Accountability for slavery remains an elite project in Britain
AT TATE BRITISHin London, a crowd gathers in front of a painting. Death of Major Pearson, 6 January 1781, showing a black soldier avenging the killing of a British officer when the French invaded Jersey. The painter used this man to “symbolise the ferocious loyalty of the empire”, the curator explains. This shows that the artist could be relying on the naivety of the public, he suggests, because Britain at the time was “heavily involved in the slave trade”. “If we can be proud of the best times in history… we have to think about the worst.”
Times of reflection come and go. The killing of George Floyd by police in Minneapolis, in 2020, prompted soul-searching about race around the world, including Britain. Protesters in Bristol erected a statue of Edward Colston, a slave owner, and dumped it in the harbour. The biggest faults since then have come from institutions that look to the past. In January the Church of England pledged to spend £100m ($127m) to “deal with past crimes”, after admitting it had invested in the transatlantic slave trade. In March the Guard apologized after “discovering” it was founded with profits from slave-raised cotton. Universities, banks, museums and others have done similar things. In February the Trevelyan family, whose ancestors owned part of the slave plantations, apologized and said they would pay £100,000 in compensation to Grenada.
Such actions are still exceptions, however. Britons’ views on their country’s history are changing a bit, but overall they have little interest in reassessing it. Polling data mostly suggests apathy, including the worst aspects. When asked by voters about the empire some Britons, especially older ones, would express pride. Nowadays people generally shave, although a few (16% according to one survey in 2020) consider it embarrassing. An account with a legacy of slavery is sometimes seen as the duty of an elite who fortified their ancestral homes with the profits of African blood. An April poll found that 44% of Britons thought the royal family, whose ancestors monopolized the early slave trade through the Royal African Company, should be paid some form of reparations. But few believe that the country as a whole, or other businesses and institutions that benefited from slavery, should do so.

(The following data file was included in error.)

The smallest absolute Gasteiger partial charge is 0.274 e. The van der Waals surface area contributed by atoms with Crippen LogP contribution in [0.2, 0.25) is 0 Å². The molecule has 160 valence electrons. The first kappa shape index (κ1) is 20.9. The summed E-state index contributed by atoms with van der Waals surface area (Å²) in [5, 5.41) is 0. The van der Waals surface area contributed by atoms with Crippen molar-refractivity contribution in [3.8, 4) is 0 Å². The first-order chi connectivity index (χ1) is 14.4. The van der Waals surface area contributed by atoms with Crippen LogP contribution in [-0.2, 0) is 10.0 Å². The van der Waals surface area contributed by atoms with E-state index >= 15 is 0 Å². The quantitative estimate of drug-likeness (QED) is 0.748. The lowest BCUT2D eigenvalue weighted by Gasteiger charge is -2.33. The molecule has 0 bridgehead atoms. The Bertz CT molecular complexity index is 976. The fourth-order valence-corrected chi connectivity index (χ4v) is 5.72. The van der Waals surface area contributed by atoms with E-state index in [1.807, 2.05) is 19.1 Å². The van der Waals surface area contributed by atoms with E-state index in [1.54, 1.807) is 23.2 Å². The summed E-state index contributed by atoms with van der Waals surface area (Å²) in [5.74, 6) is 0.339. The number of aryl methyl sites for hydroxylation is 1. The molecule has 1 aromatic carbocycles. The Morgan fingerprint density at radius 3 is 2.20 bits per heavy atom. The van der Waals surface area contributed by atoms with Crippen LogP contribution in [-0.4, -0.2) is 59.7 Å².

The subject of slavery is rarely addressed nationally. Take the Demerara rebellion of 1823, when British colonists brutally suppressed a non-violent rebellion of 10,000 slaves in what is now Guyana. One of the frontrunners, Quamina, was so engaged that a colony of wasps built a nest inside him and caused him to fly in and out of his jaws. The incident caused an uproar in Britain and helped fuel the abolitionist movement in the colonies. But today most Britons only know Demerara as the sugar they put in their coffee, not the revolution. His 200th birthday, on August 18, seemed unlikely to bring much public notice.
Such apathy sets Britain apart from other imperial powers. In December the Dutch government apologized for that country’s role in slavery and set up a fund to raise awareness of its legacy. The president of Portugal, Marcelo Rebelo de Sousa, said in April that his country should take responsibility for the slave trade. The president of France, Emmanuel Macron, paid tribute to Toussaint L’Ouverture, the Haitian revolutionary. In contrast, the Prime Minister, Rishi Sunak, is more cautious. “Trying to solve our history… is not something we focus our energies on,” he told Parliament in April. Instead the history is being built in places like the Tate Britain cafe, over a coconut pandan donuts and pork and fennel sausage rolls.
Younger Britons are slightly more involved. A 2021 study found that 86% of English schools reported teaching 11 to 14-year-olds about the transatlantic slave trade. But only 13% said they taught the legacy of slavery: a far cry from how German students regularly talk about the impact of the Holocaust. In “Bridgerton”, a historical series popular among young actors, black actors are cast as Georgian noblemen. To some who give power. But the whitewashing of slavery adds to the usual assumption that it was mostly an American problem.■
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